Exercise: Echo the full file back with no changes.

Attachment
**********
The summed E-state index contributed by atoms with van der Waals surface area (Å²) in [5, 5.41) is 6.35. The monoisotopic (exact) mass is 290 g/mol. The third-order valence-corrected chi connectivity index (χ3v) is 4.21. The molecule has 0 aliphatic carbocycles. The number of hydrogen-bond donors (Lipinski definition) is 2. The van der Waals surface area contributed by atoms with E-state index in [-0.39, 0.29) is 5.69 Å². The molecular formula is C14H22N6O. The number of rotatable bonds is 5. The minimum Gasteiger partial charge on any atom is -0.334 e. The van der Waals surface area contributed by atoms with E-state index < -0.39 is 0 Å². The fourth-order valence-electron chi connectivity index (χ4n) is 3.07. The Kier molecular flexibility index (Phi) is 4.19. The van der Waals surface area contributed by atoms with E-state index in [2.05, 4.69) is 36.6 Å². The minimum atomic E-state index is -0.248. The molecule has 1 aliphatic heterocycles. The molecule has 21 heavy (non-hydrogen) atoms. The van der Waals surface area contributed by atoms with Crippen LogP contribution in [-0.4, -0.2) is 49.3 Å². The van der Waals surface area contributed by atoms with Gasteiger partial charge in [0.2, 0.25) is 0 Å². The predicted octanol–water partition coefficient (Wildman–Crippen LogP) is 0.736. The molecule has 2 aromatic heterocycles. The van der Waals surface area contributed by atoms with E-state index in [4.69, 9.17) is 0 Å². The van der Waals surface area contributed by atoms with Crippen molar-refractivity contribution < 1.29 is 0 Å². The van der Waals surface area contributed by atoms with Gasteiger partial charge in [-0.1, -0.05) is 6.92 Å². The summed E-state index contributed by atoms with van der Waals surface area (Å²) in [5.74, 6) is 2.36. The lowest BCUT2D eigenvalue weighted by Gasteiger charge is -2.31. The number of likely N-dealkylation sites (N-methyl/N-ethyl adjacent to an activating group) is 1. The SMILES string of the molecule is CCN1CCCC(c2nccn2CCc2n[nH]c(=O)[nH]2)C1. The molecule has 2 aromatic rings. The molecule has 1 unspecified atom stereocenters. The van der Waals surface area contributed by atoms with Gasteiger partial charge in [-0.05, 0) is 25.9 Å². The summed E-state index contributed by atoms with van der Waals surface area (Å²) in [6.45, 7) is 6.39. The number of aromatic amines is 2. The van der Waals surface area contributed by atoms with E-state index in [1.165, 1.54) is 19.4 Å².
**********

The summed E-state index contributed by atoms with van der Waals surface area (Å²) in [5, 5.41) is 6.35. The monoisotopic (exact) mass is 290 g/mol. The third-order valence-corrected chi connectivity index (χ3v) is 4.21. The molecule has 0 aliphatic carbocycles. The number of hydrogen-bond donors (Lipinski definition) is 2. The van der Waals surface area contributed by atoms with E-state index in [-0.39, 0.29) is 5.69 Å². The molecular formula is C14H22N6O. The number of rotatable bonds is 5. The minimum Gasteiger partial charge on any atom is -0.334 e. The van der Waals surface area contributed by atoms with E-state index < -0.39 is 0 Å². The fourth-order valence-electron chi connectivity index (χ4n) is 3.07. The Kier molecular flexibility index (Phi) is 4.19. The van der Waals surface area contributed by atoms with E-state index in [2.05, 4.69) is 36.6 Å². The minimum atomic E-state index is -0.248. The molecule has 1 aliphatic heterocycles. The molecule has 21 heavy (non-hydrogen) atoms. The van der Waals surface area contributed by atoms with Crippen LogP contribution in [-0.4, -0.2) is 49.3 Å². The van der Waals surface area contributed by atoms with Gasteiger partial charge in [0.2, 0.25) is 0 Å². The predicted octanol–water partition coefficient (Wildman–Crippen LogP) is 0.736. The molecule has 2 aromatic heterocycles. The van der Waals surface area contributed by atoms with E-state index in [4.69, 9.17) is 0 Å². The van der Waals surface area contributed by atoms with Crippen molar-refractivity contribution < 1.29 is 0 Å². The van der Waals surface area contributed by atoms with Gasteiger partial charge in [-0.1, -0.05) is 6.92 Å². The summed E-state index contributed by atoms with van der Waals surface area (Å²) in [5.74, 6) is 2.36. The lowest BCUT2D eigenvalue weighted by Gasteiger charge is -2.31. The number of likely N-dealkylation sites (N-methyl/N-ethyl adjacent to an activating group) is 1. The SMILES string of the molecule is CCN1CCCC(c2nccn2CCc2n[nH]c(=O)[nH]2)C1. The molecule has 2 aromatic rings. The molecule has 1 unspecified atom stereocenters. The van der Waals surface area contributed by atoms with Gasteiger partial charge in [-0.05, 0) is 25.9 Å². The summed E-state index contributed by atoms with van der Waals surface area (Å²) in [6.45, 7) is 6.39. The number of aromatic amines is 2. The van der Waals surface area contributed by atoms with E-state index in [1.165, 1.54) is 19.4 Å².